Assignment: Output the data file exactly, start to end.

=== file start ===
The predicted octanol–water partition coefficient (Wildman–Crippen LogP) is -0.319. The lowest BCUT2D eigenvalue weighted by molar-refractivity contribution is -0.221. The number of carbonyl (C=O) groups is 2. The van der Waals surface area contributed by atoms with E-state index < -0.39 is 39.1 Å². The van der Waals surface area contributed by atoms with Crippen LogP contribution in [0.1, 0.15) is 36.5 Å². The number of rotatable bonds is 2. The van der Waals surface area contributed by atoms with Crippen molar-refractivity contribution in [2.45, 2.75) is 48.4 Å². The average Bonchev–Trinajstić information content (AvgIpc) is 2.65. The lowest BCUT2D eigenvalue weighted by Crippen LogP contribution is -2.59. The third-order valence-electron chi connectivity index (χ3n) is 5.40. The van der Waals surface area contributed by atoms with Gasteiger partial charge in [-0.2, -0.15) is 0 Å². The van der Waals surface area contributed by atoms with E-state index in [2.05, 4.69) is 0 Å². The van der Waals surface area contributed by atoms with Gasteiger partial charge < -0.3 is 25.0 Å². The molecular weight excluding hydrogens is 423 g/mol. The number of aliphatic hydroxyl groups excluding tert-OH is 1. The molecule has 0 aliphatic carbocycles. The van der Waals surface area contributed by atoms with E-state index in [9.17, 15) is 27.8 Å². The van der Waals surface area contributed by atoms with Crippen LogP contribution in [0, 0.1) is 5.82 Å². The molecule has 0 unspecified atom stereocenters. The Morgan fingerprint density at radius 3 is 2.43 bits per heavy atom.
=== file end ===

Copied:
The predicted octanol–water partition coefficient (Wildman–Crippen LogP) is -0.319. The lowest BCUT2D eigenvalue weighted by molar-refractivity contribution is -0.221. The number of carbonyl (C=O) groups is 2. The van der Waals surface area contributed by atoms with E-state index < -0.39 is 39.1 Å². The van der Waals surface area contributed by atoms with Crippen LogP contribution in [0.1, 0.15) is 36.5 Å². The number of rotatable bonds is 2. The van der Waals surface area contributed by atoms with Crippen molar-refractivity contribution in [2.45, 2.75) is 48.4 Å². The average Bonchev–Trinajstić information content (AvgIpc) is 2.65. The lowest BCUT2D eigenvalue weighted by Crippen LogP contribution is -2.59. The third-order valence-electron chi connectivity index (χ3n) is 5.40. The van der Waals surface area contributed by atoms with Gasteiger partial charge in [-0.2, -0.15) is 0 Å². The van der Waals surface area contributed by atoms with E-state index in [2.05, 4.69) is 0 Å². The van der Waals surface area contributed by atoms with Gasteiger partial charge < -0.3 is 25.0 Å². The molecular weight excluding hydrogens is 423 g/mol. The number of aliphatic hydroxyl groups excluding tert-OH is 1. The molecule has 0 aliphatic carbocycles. The van der Waals surface area contributed by atoms with E-state index in [9.17, 15) is 27.8 Å². The van der Waals surface area contributed by atoms with Crippen LogP contribution in [0, 0.1) is 5.82 Å². The molecule has 0 unspecified atom stereocenters. The Morgan fingerprint density at radius 3 is 2.43 bits per heavy atom.